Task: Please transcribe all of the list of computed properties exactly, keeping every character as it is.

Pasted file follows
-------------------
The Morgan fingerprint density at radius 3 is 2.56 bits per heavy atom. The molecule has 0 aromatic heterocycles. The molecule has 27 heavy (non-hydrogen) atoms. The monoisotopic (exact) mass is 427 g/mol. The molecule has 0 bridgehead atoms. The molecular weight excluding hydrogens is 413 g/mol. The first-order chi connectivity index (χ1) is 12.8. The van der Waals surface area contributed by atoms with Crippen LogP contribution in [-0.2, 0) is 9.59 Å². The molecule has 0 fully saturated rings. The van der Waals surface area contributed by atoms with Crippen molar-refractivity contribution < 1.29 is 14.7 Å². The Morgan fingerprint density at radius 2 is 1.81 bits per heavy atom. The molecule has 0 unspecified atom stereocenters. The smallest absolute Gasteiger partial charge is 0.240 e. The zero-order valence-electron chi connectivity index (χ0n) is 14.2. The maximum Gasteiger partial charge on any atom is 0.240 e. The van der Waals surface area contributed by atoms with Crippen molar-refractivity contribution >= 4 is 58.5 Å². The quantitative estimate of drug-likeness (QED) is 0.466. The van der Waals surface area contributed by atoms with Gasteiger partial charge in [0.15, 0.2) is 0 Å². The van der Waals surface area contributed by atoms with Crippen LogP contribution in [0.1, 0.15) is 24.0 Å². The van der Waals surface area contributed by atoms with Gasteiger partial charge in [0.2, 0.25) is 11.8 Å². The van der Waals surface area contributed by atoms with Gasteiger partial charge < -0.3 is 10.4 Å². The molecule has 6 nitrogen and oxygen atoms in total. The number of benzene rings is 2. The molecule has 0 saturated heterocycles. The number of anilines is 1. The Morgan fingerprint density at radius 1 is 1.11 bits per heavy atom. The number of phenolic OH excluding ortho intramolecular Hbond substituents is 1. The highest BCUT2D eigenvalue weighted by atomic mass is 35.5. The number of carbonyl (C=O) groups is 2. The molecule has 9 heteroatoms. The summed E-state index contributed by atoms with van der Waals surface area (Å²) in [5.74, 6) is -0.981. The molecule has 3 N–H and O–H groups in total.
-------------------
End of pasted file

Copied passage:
The Morgan fingerprint density at radius 3 is 2.56 bits per heavy atom. The molecule has 0 aromatic heterocycles. The molecule has 27 heavy (non-hydrogen) atoms. The monoisotopic (exact) mass is 427 g/mol. The molecule has 0 bridgehead atoms. The molecular weight excluding hydrogens is 413 g/mol. The first-order chi connectivity index (χ1) is 12.8. The van der Waals surface area contributed by atoms with Crippen LogP contribution in [-0.2, 0) is 9.59 Å². The molecule has 0 fully saturated rings. The van der Waals surface area contributed by atoms with Crippen molar-refractivity contribution < 1.29 is 14.7 Å². The Morgan fingerprint density at radius 2 is 1.81 bits per heavy atom. The molecule has 0 unspecified atom stereocenters. The smallest absolute Gasteiger partial charge is 0.240 e. The zero-order valence-electron chi connectivity index (χ0n) is 14.2. The maximum Gasteiger partial charge on any atom is 0.240 e. The van der Waals surface area contributed by atoms with Crippen molar-refractivity contribution >= 4 is 58.5 Å². The quantitative estimate of drug-likeness (QED) is 0.466. The van der Waals surface area contributed by atoms with Gasteiger partial charge in [0.15, 0.2) is 0 Å². The van der Waals surface area contributed by atoms with Crippen LogP contribution in [0.1, 0.15) is 24.0 Å². The van der Waals surface area contributed by atoms with Gasteiger partial charge in [0.2, 0.25) is 11.8 Å². The van der Waals surface area contributed by atoms with Gasteiger partial charge < -0.3 is 10.4 Å². The molecule has 6 nitrogen and oxygen atoms in total. The number of benzene rings is 2. The molecule has 0 saturated heterocycles. The number of anilines is 1. The Morgan fingerprint density at radius 1 is 1.11 bits per heavy atom. The number of phenolic OH excluding ortho intramolecular Hbond substituents is 1. The highest BCUT2D eigenvalue weighted by atomic mass is 35.5. The number of carbonyl (C=O) groups is 2. The molecule has 9 heteroatoms. The summed E-state index contributed by atoms with van der Waals surface area (Å²) in [5.74, 6) is -0.981. The molecule has 3 N–H and O–H groups in total.